[Top][All Lists]

[Date Prev][Date Next][Thread Prev][Thread Next][Date Index][Thread Index]

Re: Release plans

From: Stephen J. Turnbull
Subject: Re: Release plans
Date: Tue, 19 Aug 2008 02:58:16 +0900

Alan Mackenzie writes:
 > Morning, Stephen!
 > On Mon, Aug 18, 2008 at 09:01:54AM +0900, Stephen J. Turnbull wrote:
 > > Alan Mackenzie writes:
 > >  > I wasn't talking about a scientific process for which evidence can
 > >  > be weighed up.
 > > Shouldn't you be?  Surely you know it is possible to quantify risk,
 > > and analyze it scientifically?
 > OK, but it is like the blowing up of a nuclear reactor, not a plane
 > crash.

Faulty analogy, until you provide a neutrino's weight of evidence that
any user's freedom to stop using the module is impaired.  The
difference between the nuke and the plane is that we know a nuke
accident endangers millions of people.  A plane crash can be avoided
by not getting on.  Similarly, any damage to my freedom that is
threatened by a proprietary module can be avoided by not using it.
Sneaking it in a distribution of Emacs is clearly a GPL violation.

 > > Why do you ask that we on your nightmares, or Richard's, to guide
 > > policy?
 > I don't ask anyone to we on my nightmares.  ;-)  I think you missed a
 > word out.

"Why do you ask that we *depend* on your nightmares, or Richard's, to
guide policy?"

 > > Are you beginning to see how untenable your position is?
 > No.  It may well be that, after more rigorous analysis, loadable binaries
 > in Emacs might not be a problem.  But being wrong is a long way from
 > being untenable.

Sigh.  All the analysis so far has been provided by me and Tom,
principally, with similar comments from others on the pro-DSO side.
You just repeat your assertions, and Stallman compliments your for
your clear statement of the issues.  Humbug!

 > > In fact the only thing it has going for it is
 > >  > Richard is a master of nasty deviousness, so the fact that he sees a
 > >  > problem is reason in itself to take it seriously.  ;-)
 > > but that's genuinely ad hominem.
 > Yes, but it's not an a.h. attack.  It's an a.h. compliment.

Attacks are often valid logically.  Ad hominem is a logical *fallacy*,
inadmissible in reasoned discouse.

 > >  > The essential point is that if an un-free Emacs became established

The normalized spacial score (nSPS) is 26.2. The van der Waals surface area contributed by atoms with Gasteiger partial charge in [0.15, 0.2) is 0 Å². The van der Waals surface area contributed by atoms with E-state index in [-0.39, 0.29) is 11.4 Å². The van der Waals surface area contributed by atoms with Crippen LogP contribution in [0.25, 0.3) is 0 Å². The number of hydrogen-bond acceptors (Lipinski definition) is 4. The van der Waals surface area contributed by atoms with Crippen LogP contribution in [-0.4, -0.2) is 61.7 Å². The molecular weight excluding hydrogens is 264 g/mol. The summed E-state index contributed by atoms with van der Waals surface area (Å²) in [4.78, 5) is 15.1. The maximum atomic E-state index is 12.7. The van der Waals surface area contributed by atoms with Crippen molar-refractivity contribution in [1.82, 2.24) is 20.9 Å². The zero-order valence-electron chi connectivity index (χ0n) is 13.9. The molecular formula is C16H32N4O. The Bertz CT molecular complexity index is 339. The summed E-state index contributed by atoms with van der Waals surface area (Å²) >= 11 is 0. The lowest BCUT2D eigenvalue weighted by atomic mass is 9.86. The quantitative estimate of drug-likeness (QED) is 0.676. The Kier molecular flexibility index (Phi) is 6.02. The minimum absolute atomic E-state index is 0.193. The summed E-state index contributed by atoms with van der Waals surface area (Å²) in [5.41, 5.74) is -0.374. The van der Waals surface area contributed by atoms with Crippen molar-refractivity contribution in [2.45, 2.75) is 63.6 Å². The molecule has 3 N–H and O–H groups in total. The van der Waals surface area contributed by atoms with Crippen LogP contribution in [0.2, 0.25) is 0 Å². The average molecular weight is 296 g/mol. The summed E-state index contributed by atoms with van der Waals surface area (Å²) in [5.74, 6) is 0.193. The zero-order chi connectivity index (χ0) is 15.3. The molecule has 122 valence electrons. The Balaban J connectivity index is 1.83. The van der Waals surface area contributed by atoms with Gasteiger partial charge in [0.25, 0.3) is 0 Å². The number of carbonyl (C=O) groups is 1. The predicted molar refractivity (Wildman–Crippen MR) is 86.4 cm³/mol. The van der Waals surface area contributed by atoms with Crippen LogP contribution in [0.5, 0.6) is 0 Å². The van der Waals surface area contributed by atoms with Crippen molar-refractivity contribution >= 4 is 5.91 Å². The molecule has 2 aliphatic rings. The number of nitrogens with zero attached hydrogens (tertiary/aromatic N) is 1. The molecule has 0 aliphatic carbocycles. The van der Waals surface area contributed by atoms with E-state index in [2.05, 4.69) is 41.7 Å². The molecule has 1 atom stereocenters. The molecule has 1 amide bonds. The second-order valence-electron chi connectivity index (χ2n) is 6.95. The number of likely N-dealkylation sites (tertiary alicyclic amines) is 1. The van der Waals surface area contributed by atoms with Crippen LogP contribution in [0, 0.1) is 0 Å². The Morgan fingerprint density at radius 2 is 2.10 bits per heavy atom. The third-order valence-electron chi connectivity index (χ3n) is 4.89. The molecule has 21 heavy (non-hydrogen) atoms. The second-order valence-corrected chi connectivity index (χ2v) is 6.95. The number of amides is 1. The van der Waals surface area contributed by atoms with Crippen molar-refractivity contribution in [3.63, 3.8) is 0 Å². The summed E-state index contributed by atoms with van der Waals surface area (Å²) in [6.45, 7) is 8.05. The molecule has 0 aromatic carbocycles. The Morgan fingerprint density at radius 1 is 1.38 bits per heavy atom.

> >  > through the mechanism of loading binary libraries, we could not
 > >  > easily reverse it.
 > > Huh?  All you have to do is write the patch and announce a release.
 > > Richard has done that before (the security patch a couple years ago).
 > "Huh?"?  Such a patch would do nothing to disestablish an established
 > un-free version.

Of course it does.  The old version was an unfree *GNU* Emacs.  The
new state of affairs is a free GNU Emacs, and an unfree *fork*.  If
you don't think that causes disestablishment, consider that no major
GNU/Linux distributor would be likely to continue to distribute the
fork as GNU Emacs; they'd make a separate package.  Users would get
their butts kicked as this addictive non-free app stops working with a
bizarre error message about `function load-module not found' as soon
as they upgraded Emacs.  And Richard would do what he did to the
Lucid people (what *they* did then is not relevant; I'll bet you none
of them would be willing to go through that again, is the point).

If that doesn't disestablish the fork pretty quick, Emacs is at least
as far behind the fork as Emacs 18.59 was behind Lucid 19.1.  Pretty

The above is what *analysis* looks like.  Are you beginning to see how
untenable your position is yet?

 > Those two sentences seem to contradict eachother.  I can't find any
 > documentation for it in either of the manuals (XEmacs 21.4.17) or NEWS.
 > I even know it exists, and I've even got a solid search term ("loader"),
 > but I still can't find it.  That's hardly encouragement.

OK, so we don't *encourage* it, and we have some documentation bugs.
"Would you like to work on the bugs?"  It's still a standard feature,
supported and easily configured for those interested in it.

Alan, why don't you apply these picky-picky standards to your *own*
non-arguments?  You complain about how we try to avoid the issues,
although I don't see that we do.  I've explained, Tom has explained,
why we don't believe a "non-free Emacs" can become established.  But
you have a monster in the closet that simply disappears every time we
open the door.  Not one dirty footprint, no fur settling to the floor,

You haven't even described what a "non-free Emacs" would look like.  I
mean for starters, the GPL guarantees that Emacs remains free.  So
people can just say no and keep their personal freedom.

And what is the difference between an Emacs that calls non-free code
via a binary module, and an Emacs that accesses files via TRAMP and
non-free SSH?  Should we remove process support from Emacs?

 > I've just had a look at the SXEmacs home page, having not previously been
 > aware of it.  I can't really see any reason for SXEmacs's existence.

Freedom.  Steve on the one side and me and Ben on the other had
different ideas about how to run a project, and what quality of code
and design should be allowed in.  ("Quality" here includes style etc,
it's not necessarily better or worse.)

reply via email to

[Prev in Thread] Current Thread [Next in Thread]